I guess this is where I say, I agree to disagree.
  • Bitter Crank
    5.8k
    I'm just pointing out that psychology has been too ego-centric for a good while now, and that leads to the risk of developing values or beliefs that are detrimental to our shared world.Posty McPostface

    There is a difference between "ego-centric" and egotistical, self-centered, narcissistic, and the like. We must be ego-centric, focused on "I am" because we don't apprehend the world, and other selves, directly (the 5 senses and all that). There is a difference between mature adult ego-centrism and infantile narcissism. It is the latter that is so detrimental to the shared world.

    Yeah, there's no eliminating the fear of death and threats, unless one chooses to mindlessly distract themselves into some oblivion.Posty McPostface

    Truth: there is no eliminating the fear of death from various threats. We just don't like thinking about it. Compared to death, just about everything is more interesting and pleasant. (One of the benefits of aging is that we can get to a point where one can realize that roughly 90% of one's life is spent, and a lot of it was actually quite well spent, and it was good. If one is lucky one has forgotten the fine details of the stretches which weren't so good.)

    But it isn't DEATH that is the most visible threat for much of one's life. What is more present is the loss of the tangible and intangible goodies we have collected. This is where the infantile narcissist suffers the most. The slings and arrows of outrageous fortune could deprive him and her of all their goodies, and then leave them very much alive to suffer from their loss.



    Oh, come now. It isn't that bad is it? Sure, we don't face lions or hyenas anymore as our main source of desperation. Which, has been a contributing environmental force to group and social cohesion. So, why is group cohesion disintegrating in the West, nowadays?Posty McPostface

    Hyperbole has its uses. But what makes you think group cohesion is disintegrating in the West (or North, South, and East)? Groups of people are as cohesive as they have to be. It's been 73 years since the World was at war and we were all (allegedly) cohesive. On a much smaller scale, (groups of 100 or less) people are as cohesive as they ever were -- which is to say they are ready, willing, and able to work together for common goals.

    Families falling apart? Family cohesion is steady. A percentage of families have always lacked cohesion, particularly when society was loose enough to allow it. A certain percentage of people marry, decide that they made a big mistake, and break up.

    Work? People seem to willingly spend a lot of time at work in more or less cohesive groups.

    "We" Homo sapiens haven't changed. We're still the same old hunter-gatherers we've been for the last couple hundred thousand years.

    Well, yes. Though, I don't think it can be found by looking deeper within the soup of the unconscious.Posty McPostface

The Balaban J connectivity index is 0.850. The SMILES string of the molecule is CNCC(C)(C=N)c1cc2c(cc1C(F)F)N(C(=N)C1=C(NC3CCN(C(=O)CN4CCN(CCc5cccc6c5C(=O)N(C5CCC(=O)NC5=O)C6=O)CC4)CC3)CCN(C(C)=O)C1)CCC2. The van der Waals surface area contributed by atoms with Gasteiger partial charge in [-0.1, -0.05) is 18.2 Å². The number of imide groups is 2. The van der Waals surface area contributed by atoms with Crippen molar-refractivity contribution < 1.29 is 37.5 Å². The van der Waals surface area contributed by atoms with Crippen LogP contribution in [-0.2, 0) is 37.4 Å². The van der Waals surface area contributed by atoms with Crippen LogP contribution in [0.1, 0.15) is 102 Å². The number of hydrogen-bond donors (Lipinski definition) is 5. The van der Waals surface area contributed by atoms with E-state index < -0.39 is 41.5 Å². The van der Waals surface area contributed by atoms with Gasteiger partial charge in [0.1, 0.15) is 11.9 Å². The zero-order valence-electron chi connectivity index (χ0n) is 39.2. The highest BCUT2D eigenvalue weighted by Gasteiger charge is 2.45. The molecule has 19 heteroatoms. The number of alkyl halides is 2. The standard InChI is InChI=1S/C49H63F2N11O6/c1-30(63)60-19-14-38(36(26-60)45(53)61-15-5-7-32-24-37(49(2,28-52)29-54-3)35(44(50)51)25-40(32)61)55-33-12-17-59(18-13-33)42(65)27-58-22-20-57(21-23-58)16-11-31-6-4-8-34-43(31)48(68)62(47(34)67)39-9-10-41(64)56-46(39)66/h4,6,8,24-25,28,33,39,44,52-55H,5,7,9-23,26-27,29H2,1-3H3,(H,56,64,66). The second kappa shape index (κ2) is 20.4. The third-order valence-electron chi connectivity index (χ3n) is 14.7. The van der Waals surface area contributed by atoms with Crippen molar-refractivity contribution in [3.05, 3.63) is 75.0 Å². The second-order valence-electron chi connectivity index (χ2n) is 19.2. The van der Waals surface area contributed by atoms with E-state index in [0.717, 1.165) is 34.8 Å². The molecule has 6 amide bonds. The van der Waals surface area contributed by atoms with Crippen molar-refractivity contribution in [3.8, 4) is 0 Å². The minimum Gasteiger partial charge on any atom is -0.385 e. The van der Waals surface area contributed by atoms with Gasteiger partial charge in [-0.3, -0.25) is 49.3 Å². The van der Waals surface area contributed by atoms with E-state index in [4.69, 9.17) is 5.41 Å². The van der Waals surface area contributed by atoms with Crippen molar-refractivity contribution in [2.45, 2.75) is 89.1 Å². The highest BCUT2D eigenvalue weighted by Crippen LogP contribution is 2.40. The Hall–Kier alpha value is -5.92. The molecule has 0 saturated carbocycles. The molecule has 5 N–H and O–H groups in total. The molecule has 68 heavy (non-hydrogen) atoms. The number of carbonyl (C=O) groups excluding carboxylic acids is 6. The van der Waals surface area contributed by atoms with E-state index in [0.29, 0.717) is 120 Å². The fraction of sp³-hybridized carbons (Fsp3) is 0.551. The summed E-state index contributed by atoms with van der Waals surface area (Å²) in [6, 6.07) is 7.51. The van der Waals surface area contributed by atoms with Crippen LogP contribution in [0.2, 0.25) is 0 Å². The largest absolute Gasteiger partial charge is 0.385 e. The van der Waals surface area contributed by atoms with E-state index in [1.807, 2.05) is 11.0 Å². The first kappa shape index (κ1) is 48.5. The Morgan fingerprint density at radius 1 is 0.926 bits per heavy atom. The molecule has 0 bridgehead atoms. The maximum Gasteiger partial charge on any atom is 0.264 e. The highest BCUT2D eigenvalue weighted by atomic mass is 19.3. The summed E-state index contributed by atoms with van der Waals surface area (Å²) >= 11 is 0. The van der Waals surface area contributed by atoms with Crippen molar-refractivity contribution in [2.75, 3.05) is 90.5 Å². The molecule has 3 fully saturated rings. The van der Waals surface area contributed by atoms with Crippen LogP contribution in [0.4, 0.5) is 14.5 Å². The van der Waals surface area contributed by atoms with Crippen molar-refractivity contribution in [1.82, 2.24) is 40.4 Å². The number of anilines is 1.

For the most part, I agree. The non-conscious mind isn't all that open to inspection. What is more or less open, though, is our memories of our lives so far, and all that is at least somewhat open. And, let me add, the ways we evade dealing with reality right now are open to inspection--and modification.

    How is progress made by appealing to inner values such as selfishness and lust and wants and desires? Are you not a Buddhist?Posty McPostface

    I am not a Buddhist. Whatever gave you that idea?

    No -- progress is NOT made by appealing to selfishness, lust, wants, and desires, fears, anxieties, and so on. Progress is made by acknowledging our lusts, needs, desires, fears, anxieties, and fantasies. We can't deal with them if we haven't faced up to their reality. And the end goal isn't to deny, or destroy what we wish for and fear. The goal is to achieve control. So, we will still have lusts, for instance, and if we are mature adults we can decide whether, when, where, and how our desire may be satisfied -- or not. We will still have fears, but we can deal with them more effectively.

    One of the more perplexing fantasies is that we can be free of our human-animal nature and be purely rational beings untroubled by disruptive urges. On a good morning one can get by for a few hours feeling purely rational, but then a bowling ball of lust, hunger, rage, or blind ambition will plow into all that dry, cool rationality and we'll be upset for days.
  • csalisbury
    1.3k
    I like the idea behind reality therapy. I'd never heard of it before.
  • Posty McPostface
    3.5k
    There is a difference between "ego-centric" and egotistical, self-centered, narcissistic, and the like. We must be ego-centric, focused on "I am" because we don't apprehend the world, and other selves, directly (the 5 senses and all that). There is a difference between mature adult ego-centrism and infantile narcissism. It is the latter that is so detrimental to the shared world.Bitter Crank